In his first post for Sampleface, RKZ reviews Ghostpoet’s Some Say I So I Say Light. So I Say, right… where to begin? I’ve never been one for birthday wish lists. That was, up until this year. 2013 saw the release of a new Ghostpoet record, “Some Say I So I Say Light”. As far …
In his first post for Sampleface, RKZ reviews Ghostpoet’s Some Say I So I Say Light.
So I Say, right… where to begin? I’ve never been one for birthday wish lists. That was, up until this year. 2013 saw the release of a new Ghostpoet record, “Some Say I So I Say Light”. As far as moments in history go, this is officially the first album I’ve reviewed for Sampleface, and how intriguing an album it was.
Note: this is actually my first review, ever. I half expected trumpets to be playing for this occasion. Or at least a Dilla tribute act spinning some instrumentals. No? Synths? Anything? Man..
I sat with the CD for an entire week before listening to it in one fell swoop. It wouldn’t be right to dedicate broken segments of time to a body of work that demands our very-much dwindling attention. After being obsessed with the Ghostpoet records of old (“Cash & Carry Me Home”, “Island” – okay, so the latter isn’t that old), I wanted to see how this album would fair on the monotonous and bluesy London Underground journeys… you know, those post-9pm ones. Think Lost In Translation, but in London (and, you’re probably never going to be as cool as Bill Murray).
The one thing I’ve always wondered about Ghostpoet is the level of layers underneath his mellow delivery and lyrical content. With ‘poet (I’ve officially allowed myself to call him ‘poet, FYI) you can’t help but ask yourself if there’s hidden metaphorical gold behind the obscure lyrics, or if he’s really just that random. I believe it’s the former; for instance, in “Dial Tones”, his lazy baritone mumbles out the lyric, “bitter like old tea, and unloved Grandmas, and opened up a jam jar, of past pain narratives.” See what I mean? That being said, I also believe Shakespeare probably didn’t mean half of the sh*t teachers claimed he meant (or maybe that’s just my inner child still despising GSCE English Literature). The spritely journey turns into one of those ones you can’t recollect having once you step out, off of the carriage – particularly due to Lucy Rose’s haunting voice. ‘Poet states: “her speaking voice is almost identical to her singing voice!” Imagine the pillow talk.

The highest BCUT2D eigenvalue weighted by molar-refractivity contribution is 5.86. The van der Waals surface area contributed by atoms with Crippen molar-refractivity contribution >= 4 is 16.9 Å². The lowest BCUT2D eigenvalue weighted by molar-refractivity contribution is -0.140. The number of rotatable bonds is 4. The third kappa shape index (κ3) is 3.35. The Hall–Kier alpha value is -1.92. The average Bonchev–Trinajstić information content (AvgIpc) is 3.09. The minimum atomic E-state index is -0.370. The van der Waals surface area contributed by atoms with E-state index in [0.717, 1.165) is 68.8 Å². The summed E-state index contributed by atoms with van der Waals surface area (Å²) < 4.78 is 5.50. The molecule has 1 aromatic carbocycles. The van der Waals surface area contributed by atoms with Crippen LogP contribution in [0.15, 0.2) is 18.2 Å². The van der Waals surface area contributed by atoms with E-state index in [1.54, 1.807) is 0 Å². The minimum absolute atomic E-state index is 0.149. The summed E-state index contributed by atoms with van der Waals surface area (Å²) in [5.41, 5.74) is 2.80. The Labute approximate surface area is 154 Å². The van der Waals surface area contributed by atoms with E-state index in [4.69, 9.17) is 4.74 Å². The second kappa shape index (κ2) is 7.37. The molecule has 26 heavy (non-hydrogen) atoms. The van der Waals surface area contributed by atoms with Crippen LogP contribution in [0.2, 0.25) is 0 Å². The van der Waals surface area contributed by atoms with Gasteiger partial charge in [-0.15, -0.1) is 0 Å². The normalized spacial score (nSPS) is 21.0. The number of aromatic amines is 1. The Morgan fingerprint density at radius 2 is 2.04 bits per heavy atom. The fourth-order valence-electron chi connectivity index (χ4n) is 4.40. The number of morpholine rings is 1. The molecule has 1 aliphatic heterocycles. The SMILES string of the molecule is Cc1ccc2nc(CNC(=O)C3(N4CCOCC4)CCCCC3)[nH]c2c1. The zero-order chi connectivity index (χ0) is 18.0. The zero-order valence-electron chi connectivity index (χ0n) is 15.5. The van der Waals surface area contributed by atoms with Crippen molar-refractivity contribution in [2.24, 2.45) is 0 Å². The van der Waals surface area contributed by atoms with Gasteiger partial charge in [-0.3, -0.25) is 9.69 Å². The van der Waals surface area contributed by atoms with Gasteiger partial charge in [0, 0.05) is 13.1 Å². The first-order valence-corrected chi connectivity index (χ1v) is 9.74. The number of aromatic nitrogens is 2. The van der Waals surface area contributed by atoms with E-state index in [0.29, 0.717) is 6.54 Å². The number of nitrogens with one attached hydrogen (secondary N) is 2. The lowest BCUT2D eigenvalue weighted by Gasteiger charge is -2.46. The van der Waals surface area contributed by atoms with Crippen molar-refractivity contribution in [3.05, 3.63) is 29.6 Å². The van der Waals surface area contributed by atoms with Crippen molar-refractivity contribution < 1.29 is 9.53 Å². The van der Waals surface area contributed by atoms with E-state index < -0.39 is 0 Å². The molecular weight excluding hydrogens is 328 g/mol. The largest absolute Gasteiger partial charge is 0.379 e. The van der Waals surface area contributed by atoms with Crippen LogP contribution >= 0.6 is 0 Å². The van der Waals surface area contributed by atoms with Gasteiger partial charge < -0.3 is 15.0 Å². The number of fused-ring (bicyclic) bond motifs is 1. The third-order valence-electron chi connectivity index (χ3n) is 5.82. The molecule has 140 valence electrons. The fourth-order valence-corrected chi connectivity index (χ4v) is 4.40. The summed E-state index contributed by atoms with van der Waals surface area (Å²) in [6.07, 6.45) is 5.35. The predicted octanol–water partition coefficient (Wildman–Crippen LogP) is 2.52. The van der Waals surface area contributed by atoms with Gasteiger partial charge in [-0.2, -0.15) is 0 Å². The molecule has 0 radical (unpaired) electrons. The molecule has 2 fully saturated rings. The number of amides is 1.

Ghostpoet incorporates off-tempo, electronic elements to an individual, raw hip hop tone. There’s really no one that sounds like him. Melancholic, extended instrumentals play out after ‘poet says his piece on several records, and it really does zone you out (listening to “Meltdown” on public transport made me feel like an extra in the music video).
The Richard Formby production sounds conceptual, and it’s definitely not an album you can have on, whenever – it plays to an emotional state, summed up perfectly by the final record, “Comatose”. It expresses a feeling of depression, and being at your lowest – anyone that has been through this would almost certainly agree. A somewhat hopeless Ghostpoet accepts defeat, “I feel lower than I’ve ever been. I feel if I fell off a cliff I wouldn’t feel no pain.” Everyone that has dealt with some form of depression, loneliness, isolation, what have you, needs that one record to almost fuel self-pity: a musical equivalent of someone understanding exactly how you feel, even when you can’t explain it.